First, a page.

Feb 10, 2013

Judging Dogs

The Times has an interest account of how dog show judges decide which dog should win.

Dog World magazine has described Moses as one of the industry’s best-known handlers, with “an inherent ability to pick one winner after another.”

Unlike figure skating, in which judges might have a past in the sport but are not competing, the power players in the dog world typically make money breeding as well as handling and judging dogs in the same year, although not at the same show, creating conflicts that draw criticism from rivals. In the case of Moses, he is a divisive figure among German shepherd enthusiasts, and his detractors say he often plays favorites, giving a win to a friend when a better dog should have won.

Moses, 67, dismisses the criticism about him, saying people who think his connections have influenced his judging are “crybabies” with inferior dogs.

“I know 90 percent of the people who show under me,” he said. “How can you remember all that? If your dog licks you in the face every day, how can you be objective?”

 

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Feb 10, 2013

Gun Insurance Mandate

I previously blogged about ideas to force gun owners to purchase “gun insurance” to insure against any possible harm that could result from the use of the gun. My friend and former classmate Andrew Grossman, along with David Rivkin, point out an important problem with this plan in WSJ:

But you wouldn’t know that from the current gun-control debate. Several states, for example, are considering gun-insurance mandates modeled after those for automobile insurance. There is no conceivable public-safety benefit: Insurance policies cover accidents, not intentional crimes, and criminals with illegal guns will just evade the requirement. The real purpose is to make guns less affordable for law-abiding citizens and thereby reduce private gun ownership. Identical constitutionally suspect logic explains proposals to tax the sale of bullets at excessive rates.

Indeed, an insurance policy that covered liability from intentionally using a gun to harm another would be a moral hazard. I recently explained the concept of a moral hazard to my students by using the example of Taylor Swift dating–she has a perverse incentive to break up horribly and write profitable songs.

No such policy could possibly exist, right?

Well there is–kind of. It’s called the Firearms Legal Defense Program. One firm in Texas advertises that for a flat yearly fee ($131 for an individual, or $240 for a family), they would cover  all civil and legal fees if you “use” your firearm as a weapon.

Our program covers you if you “use” your firearm as a weapon. Our members are covered under the Texas Law Shield Firearms Program any time our member displays a firearm for the purpose of using the firearm as a weapon to stop a threat, whether the member has to pull the trigger and discharge the firearm or not.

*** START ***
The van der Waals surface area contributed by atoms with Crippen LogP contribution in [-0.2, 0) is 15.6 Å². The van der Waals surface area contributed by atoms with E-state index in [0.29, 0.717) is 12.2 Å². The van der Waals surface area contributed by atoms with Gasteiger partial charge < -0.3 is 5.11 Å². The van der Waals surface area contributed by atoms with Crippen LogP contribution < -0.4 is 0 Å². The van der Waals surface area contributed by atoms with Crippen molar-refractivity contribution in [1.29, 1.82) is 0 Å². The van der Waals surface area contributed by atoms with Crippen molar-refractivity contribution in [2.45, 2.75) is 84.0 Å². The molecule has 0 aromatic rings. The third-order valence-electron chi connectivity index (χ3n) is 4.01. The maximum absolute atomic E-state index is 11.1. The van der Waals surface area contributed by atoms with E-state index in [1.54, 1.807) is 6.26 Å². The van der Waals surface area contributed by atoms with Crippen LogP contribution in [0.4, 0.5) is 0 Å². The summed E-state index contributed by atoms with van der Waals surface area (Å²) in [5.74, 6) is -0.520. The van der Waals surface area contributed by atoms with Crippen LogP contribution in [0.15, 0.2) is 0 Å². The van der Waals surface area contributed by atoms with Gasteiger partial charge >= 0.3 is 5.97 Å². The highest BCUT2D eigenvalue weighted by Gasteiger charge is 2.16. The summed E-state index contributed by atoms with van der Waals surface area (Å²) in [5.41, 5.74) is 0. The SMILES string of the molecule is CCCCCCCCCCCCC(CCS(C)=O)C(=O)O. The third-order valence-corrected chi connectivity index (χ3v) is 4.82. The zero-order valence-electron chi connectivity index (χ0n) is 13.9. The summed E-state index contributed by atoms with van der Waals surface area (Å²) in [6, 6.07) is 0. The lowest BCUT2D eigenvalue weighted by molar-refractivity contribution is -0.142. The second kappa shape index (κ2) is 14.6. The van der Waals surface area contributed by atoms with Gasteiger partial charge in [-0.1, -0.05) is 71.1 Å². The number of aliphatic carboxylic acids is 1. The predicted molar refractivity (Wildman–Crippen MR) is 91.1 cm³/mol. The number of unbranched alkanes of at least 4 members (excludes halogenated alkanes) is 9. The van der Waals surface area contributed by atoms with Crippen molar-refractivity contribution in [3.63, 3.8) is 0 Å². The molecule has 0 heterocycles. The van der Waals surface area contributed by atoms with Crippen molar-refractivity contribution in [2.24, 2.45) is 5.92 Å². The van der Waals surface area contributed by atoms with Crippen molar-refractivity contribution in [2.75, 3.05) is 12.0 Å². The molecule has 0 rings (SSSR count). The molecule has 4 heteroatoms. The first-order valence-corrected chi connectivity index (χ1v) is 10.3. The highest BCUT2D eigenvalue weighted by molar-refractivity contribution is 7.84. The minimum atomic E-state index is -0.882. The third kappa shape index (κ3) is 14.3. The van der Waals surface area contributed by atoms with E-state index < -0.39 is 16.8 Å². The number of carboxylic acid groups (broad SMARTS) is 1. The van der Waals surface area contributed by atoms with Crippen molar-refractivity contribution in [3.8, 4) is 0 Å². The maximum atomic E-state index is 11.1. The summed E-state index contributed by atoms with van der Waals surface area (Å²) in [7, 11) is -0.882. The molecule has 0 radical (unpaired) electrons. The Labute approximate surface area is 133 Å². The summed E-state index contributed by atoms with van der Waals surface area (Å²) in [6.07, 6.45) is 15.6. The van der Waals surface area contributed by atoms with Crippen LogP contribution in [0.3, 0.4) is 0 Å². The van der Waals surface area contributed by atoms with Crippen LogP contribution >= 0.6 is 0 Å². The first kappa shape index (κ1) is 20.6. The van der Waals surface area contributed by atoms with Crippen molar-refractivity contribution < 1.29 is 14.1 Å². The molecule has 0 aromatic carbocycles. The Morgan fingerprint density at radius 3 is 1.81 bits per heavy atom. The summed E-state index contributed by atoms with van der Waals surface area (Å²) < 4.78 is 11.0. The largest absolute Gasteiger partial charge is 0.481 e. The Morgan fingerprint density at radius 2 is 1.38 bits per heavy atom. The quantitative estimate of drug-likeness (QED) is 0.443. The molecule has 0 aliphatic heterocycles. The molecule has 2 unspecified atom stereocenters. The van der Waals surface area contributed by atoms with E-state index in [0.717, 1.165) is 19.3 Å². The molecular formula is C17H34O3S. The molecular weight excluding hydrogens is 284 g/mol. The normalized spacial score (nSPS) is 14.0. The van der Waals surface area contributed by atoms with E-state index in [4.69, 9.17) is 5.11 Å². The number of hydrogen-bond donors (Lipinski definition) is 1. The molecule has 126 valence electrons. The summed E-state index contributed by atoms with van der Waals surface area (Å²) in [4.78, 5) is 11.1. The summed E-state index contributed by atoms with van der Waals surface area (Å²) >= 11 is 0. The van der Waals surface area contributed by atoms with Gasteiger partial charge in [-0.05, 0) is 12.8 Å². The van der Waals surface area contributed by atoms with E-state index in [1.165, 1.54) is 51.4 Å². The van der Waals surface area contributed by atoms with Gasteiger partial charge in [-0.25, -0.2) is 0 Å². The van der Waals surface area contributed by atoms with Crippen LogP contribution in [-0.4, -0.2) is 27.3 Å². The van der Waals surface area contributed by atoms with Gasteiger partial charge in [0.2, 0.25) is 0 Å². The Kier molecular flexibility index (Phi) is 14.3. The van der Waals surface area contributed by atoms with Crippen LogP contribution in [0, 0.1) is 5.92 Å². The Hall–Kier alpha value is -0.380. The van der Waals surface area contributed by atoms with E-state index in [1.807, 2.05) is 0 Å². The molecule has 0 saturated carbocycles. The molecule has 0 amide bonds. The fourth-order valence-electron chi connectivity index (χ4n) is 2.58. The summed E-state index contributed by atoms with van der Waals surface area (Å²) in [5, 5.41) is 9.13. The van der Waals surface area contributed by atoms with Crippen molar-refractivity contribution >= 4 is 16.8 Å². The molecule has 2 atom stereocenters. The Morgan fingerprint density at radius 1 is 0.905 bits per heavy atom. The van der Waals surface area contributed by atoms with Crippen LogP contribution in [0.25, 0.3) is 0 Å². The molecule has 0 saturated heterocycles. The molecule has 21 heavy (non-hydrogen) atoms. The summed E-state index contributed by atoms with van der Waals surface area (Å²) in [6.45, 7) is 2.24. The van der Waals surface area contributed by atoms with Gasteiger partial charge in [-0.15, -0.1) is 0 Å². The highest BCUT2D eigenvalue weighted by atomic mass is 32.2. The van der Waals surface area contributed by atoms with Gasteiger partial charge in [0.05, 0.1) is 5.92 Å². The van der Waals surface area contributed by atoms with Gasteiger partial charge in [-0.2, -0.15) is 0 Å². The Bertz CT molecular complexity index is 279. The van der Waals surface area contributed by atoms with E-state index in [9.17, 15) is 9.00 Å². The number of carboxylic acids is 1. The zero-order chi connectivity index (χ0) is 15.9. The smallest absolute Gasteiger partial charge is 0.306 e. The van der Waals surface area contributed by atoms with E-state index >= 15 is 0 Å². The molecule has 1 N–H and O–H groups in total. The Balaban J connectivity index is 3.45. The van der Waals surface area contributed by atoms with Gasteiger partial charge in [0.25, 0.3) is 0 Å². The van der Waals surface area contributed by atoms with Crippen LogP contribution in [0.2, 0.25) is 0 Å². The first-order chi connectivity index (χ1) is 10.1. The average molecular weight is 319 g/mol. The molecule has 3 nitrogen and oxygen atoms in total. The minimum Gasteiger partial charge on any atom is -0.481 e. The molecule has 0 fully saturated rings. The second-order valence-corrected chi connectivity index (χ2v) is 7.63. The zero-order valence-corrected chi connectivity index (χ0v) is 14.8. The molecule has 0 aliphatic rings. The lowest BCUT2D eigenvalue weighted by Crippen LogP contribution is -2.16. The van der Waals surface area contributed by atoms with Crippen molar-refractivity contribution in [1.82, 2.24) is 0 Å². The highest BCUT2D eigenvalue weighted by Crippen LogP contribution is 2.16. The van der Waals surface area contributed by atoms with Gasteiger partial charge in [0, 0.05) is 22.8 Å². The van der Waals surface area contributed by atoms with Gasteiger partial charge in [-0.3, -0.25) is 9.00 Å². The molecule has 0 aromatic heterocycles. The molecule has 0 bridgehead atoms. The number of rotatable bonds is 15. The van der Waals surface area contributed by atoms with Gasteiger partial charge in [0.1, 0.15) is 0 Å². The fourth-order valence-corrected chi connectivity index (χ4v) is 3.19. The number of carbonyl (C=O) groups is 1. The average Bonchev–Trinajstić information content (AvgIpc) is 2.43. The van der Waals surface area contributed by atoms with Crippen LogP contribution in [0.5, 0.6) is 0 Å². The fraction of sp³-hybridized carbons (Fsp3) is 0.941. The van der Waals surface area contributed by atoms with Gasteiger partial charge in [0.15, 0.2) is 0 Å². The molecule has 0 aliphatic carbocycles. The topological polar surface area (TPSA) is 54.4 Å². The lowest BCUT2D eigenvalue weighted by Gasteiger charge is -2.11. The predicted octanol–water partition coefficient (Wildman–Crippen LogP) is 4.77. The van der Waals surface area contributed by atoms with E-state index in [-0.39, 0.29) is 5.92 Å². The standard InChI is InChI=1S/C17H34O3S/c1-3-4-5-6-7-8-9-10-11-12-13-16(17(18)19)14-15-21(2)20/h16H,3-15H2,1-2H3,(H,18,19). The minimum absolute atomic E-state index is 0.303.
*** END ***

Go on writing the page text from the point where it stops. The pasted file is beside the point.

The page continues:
Now this won’t cover damages if you lose, but it does cover all fees (save expert witnesses).

There’s a market for everything.

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Feb 10, 2013

Can a “secular, for-profit corporations” engage in the “exercise of religion”?

Following up on my analysis of the Third Circuit’s recent contraceptive mandate case, Kevin Walsh offers a detailed analysis of why corporations should be allowed to bring claims under RFRA, and makes several important points about prominent free exercise cases that involved corporations.

Again, the claim is not that corporations cannot engage in exercise of religion. After all, corporations can, and do, exercise religion. Consider, for example, Church of Lukumi Babalu Aye, Inc. or Corporation of the Presiding Bishop of the Church of Jesus Christ of Latter-Day Saints. The claim, rather, is limited to “secular, for-profit corporations.” But the claim rests on a mistake about “exercise of religion” under federal law and a mistake about corporate action.

As to “exercise of religion,” it is plain that a religiously based refusal to do something otherwise required by law is an “exercise of religion.” Indeed, two of the leading cases on the meaning of the Free Exercise Clause involved individuals who refused, in the course of their employment (profit-seeking employment!) to do something. Because of their religious beliefs, Eddie Thomas refused to fabricate tank turrets andAdele Sherbert refused to work on Saturdays. These religion-based refusals were their protected exercises of religion.

A corporation’s religion-based refusal to engage in a particular action is also an “exercise of religion.” A corporation’s religion-based refusal to open its stores on Sundays, for example, is as much an exercise of religion as an individual’s refusal to  work on Saturdays. The involvement of a profit motive makes no difference. People work for money, and some choose not to work on certain days for religious reasons. Similarly, for-profit corporations operate for money, and some choose not to operate on certain days for religious reasons.